Forgiveness is bound up with moving on from victimhood. Eva Kor describes forgiveness as “the best revenge of all”. Desmond Tutu (who chaired the TRC) describes it as “the best form of self interest”, as it releases the grip of past trauma and tormentors. Yet forgiveness is tough.  Expecting people to forgive before they are ready to do so increases the trauma. To say to somebody who has suffered at the hands of another person or of a political system that it is their Christian duty to forgive will pour guilt on top of the trouble of the person who has suffered and in the long run can only make the situation worse.   Some may never be ready to forgive and if that is the case, then pressure cannot be put on them to do so. 

 

There is also need to distinguish between God’s forgiveness and human forgiveness.  The Lord’s prayer makes it clear that God’s forgiveness and human forgiveness are related as we are encouraged to forgive those who wrong us as God forgives the sin we commit against God.  But this is an aspiration to which we need to strive and it may be very difficult to reach that point.

 

When, after World War II, a party of West German church leaders first visited Moscow to begin a dialogue with members of the Russian Orthodox Church, the German leaders expressed their sorrow over the horrors inflicted upon the Russian people by the Germans during the war. They asked to be forgiven.  During the worship, there were many tears as they all remembered the cruelties and slaughter of the time.  Then the Russians said ‘God may forgive you’ and they kissed the crosses of the German church leaders and asked for their blessings.  The Russian Christians were not saying ‘God may forgive you, but we cannot,’ rather they were saying that God will give them the strength to forgive and overcome their traumatic memories.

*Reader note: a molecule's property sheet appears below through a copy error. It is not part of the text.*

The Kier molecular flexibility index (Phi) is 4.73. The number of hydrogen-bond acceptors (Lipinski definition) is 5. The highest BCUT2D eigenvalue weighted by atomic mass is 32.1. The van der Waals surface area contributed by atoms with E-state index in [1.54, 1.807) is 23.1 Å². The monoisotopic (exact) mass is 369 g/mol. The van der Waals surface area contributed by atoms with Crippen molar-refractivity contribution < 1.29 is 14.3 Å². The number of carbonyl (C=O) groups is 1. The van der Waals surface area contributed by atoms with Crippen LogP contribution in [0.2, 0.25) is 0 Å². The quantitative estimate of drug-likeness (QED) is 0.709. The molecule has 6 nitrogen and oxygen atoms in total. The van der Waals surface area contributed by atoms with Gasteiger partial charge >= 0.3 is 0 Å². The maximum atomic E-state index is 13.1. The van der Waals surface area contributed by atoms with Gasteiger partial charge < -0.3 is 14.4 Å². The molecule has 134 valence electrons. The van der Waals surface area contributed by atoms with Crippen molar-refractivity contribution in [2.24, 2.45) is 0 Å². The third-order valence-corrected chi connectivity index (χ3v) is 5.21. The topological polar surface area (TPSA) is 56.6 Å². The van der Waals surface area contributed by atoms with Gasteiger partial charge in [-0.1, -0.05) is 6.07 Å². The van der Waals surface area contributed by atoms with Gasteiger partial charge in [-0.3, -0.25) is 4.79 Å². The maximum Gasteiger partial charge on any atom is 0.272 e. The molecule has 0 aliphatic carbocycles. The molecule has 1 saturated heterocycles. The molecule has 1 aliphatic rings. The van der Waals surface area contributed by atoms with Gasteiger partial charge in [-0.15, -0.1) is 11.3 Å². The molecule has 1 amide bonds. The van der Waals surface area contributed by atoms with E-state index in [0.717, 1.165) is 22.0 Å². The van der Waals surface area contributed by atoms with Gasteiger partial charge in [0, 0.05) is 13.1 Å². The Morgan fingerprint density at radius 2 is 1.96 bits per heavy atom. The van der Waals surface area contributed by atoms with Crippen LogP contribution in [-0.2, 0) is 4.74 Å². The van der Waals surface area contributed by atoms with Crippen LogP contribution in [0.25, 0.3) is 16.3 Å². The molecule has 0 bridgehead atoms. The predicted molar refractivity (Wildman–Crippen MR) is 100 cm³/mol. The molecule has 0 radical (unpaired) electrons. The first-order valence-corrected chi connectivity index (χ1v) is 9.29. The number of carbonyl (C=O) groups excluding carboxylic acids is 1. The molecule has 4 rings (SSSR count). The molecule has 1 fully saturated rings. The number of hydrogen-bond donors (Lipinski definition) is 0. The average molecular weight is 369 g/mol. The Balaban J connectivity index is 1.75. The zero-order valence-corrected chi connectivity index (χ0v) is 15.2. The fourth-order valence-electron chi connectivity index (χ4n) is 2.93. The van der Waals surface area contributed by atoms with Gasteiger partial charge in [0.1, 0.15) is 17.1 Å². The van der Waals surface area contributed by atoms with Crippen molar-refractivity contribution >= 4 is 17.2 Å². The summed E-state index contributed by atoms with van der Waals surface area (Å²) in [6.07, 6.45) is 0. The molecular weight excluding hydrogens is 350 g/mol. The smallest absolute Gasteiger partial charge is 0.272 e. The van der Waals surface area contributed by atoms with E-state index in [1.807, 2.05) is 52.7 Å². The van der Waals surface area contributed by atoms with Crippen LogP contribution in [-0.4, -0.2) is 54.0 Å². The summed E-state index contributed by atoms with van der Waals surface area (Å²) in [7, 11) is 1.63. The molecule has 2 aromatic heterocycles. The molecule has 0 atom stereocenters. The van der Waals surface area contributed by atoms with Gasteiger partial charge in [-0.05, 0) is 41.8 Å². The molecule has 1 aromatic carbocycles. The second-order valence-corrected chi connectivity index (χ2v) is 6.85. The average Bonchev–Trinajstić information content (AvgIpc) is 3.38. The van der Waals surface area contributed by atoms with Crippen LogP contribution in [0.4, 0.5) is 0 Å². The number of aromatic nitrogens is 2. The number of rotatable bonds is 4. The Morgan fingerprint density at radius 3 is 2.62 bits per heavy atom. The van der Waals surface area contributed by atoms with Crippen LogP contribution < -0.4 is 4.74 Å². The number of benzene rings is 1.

Even Jesus does not himself forgive those who nail him to the cross, but asks his Father to forgive them with the words, ‘Father forgive them, for they know not what they do.’

 

There is a lot of literature on forgiveness at the moment.  It’s quite a growth industry and there are widely varying views.  Desmond Tutu and his grand-daughter Mpho have jointly written a book on forgiveness.  There are some moving stories in the Forgiveness Project. Currently I am being challenged by a book which was published a few weeks ago by American theologian Maria Mayo called The Limits of Forgiveness who says that there has been a lot of misreading of the evidence in the New Testament and repentance is required in more places than usually acknowledged.

 

 To have survived horrors such as those of the Holocaust and Apartheid and still be able to forgive shows the heights to which the human

spirit can soar. Social theorist Hannah Arendt argues that forgiveness, demonstrated in the life of Jesus Christ, is something which can enrich society as a whole and need not be regarded as something purely religious. The Christian Gospel views forgiveness in a unique way.  We can give thanks for this and need to handle it with respect and care recognising that God forgives in a radical way.

 

Forgiveness and reconciliation are not identical. But there can be no reconciliation without forgiveness....and there can be no reconciliation until and unless there is a move from victimhood.

 

 

 

Rochester Clergy Conference - University of Hertfordshire - 9th September, 2015. Lecture 2.